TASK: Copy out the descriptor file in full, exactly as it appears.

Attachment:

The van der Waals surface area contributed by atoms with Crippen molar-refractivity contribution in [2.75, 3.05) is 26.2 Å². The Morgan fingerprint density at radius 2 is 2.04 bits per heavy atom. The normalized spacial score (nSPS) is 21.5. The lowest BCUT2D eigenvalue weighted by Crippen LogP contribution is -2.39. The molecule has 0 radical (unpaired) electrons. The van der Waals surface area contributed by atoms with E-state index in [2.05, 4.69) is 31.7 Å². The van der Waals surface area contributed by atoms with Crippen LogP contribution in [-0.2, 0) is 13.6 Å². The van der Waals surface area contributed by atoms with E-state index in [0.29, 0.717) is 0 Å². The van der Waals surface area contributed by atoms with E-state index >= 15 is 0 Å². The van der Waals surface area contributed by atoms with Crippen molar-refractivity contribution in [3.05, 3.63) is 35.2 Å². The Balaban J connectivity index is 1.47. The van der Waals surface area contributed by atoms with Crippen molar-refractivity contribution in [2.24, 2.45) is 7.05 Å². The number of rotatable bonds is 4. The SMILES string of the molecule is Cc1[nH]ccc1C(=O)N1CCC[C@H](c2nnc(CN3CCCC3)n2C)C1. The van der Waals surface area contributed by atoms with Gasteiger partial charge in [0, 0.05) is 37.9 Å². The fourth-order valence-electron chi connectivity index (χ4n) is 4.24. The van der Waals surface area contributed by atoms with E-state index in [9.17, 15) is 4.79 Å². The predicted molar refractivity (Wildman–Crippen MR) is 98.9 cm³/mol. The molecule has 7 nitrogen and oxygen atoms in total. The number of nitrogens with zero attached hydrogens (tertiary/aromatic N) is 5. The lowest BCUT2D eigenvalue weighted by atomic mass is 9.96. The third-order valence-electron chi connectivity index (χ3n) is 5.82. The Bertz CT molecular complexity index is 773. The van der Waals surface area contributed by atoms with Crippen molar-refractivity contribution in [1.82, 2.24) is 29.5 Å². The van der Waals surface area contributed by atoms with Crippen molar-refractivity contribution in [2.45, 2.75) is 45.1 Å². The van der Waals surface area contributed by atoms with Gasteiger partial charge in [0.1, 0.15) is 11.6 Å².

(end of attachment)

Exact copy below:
The van der Waals surface area contributed by atoms with Crippen molar-refractivity contribution in [2.75, 3.05) is 26.2 Å². The Morgan fingerprint density at radius 2 is 2.04 bits per heavy atom. The normalized spacial score (nSPS) is 21.5. The lowest BCUT2D eigenvalue weighted by Crippen LogP contribution is -2.39. The molecule has 0 radical (unpaired) electrons. The van der Waals surface area contributed by atoms with E-state index in [2.05, 4.69) is 31.7 Å². The van der Waals surface area contributed by atoms with Crippen LogP contribution in [-0.2, 0) is 13.6 Å². The van der Waals surface area contributed by atoms with E-state index in [0.29, 0.717) is 0 Å². The van der Waals surface area contributed by atoms with E-state index >= 15 is 0 Å². The van der Waals surface area contributed by atoms with Crippen molar-refractivity contribution in [3.05, 3.63) is 35.2 Å². The Balaban J connectivity index is 1.47. The van der Waals surface area contributed by atoms with Crippen molar-refractivity contribution in [2.24, 2.45) is 7.05 Å². The number of rotatable bonds is 4. The SMILES string of the molecule is Cc1[nH]ccc1C(=O)N1CCC[C@H](c2nnc(CN3CCCC3)n2C)C1. The van der Waals surface area contributed by atoms with Gasteiger partial charge in [0, 0.05) is 37.9 Å². The fourth-order valence-electron chi connectivity index (χ4n) is 4.24. The van der Waals surface area contributed by atoms with E-state index in [9.17, 15) is 4.79 Å². The predicted molar refractivity (Wildman–Crippen MR) is 98.9 cm³/mol. The molecule has 7 nitrogen and oxygen atoms in total. The number of nitrogens with zero attached hydrogens (tertiary/aromatic N) is 5. The lowest BCUT2D eigenvalue weighted by atomic mass is 9.96. The third-order valence-electron chi connectivity index (χ3n) is 5.82. The Bertz CT molecular complexity index is 773. The van der Waals surface area contributed by atoms with Crippen molar-refractivity contribution in [1.82, 2.24) is 29.5 Å². The van der Waals surface area contributed by atoms with Crippen molar-refractivity contribution in [2.45, 2.75) is 45.1 Å². The van der Waals surface area contributed by atoms with Gasteiger partial charge in [0.1, 0.15) is 11.6 Å².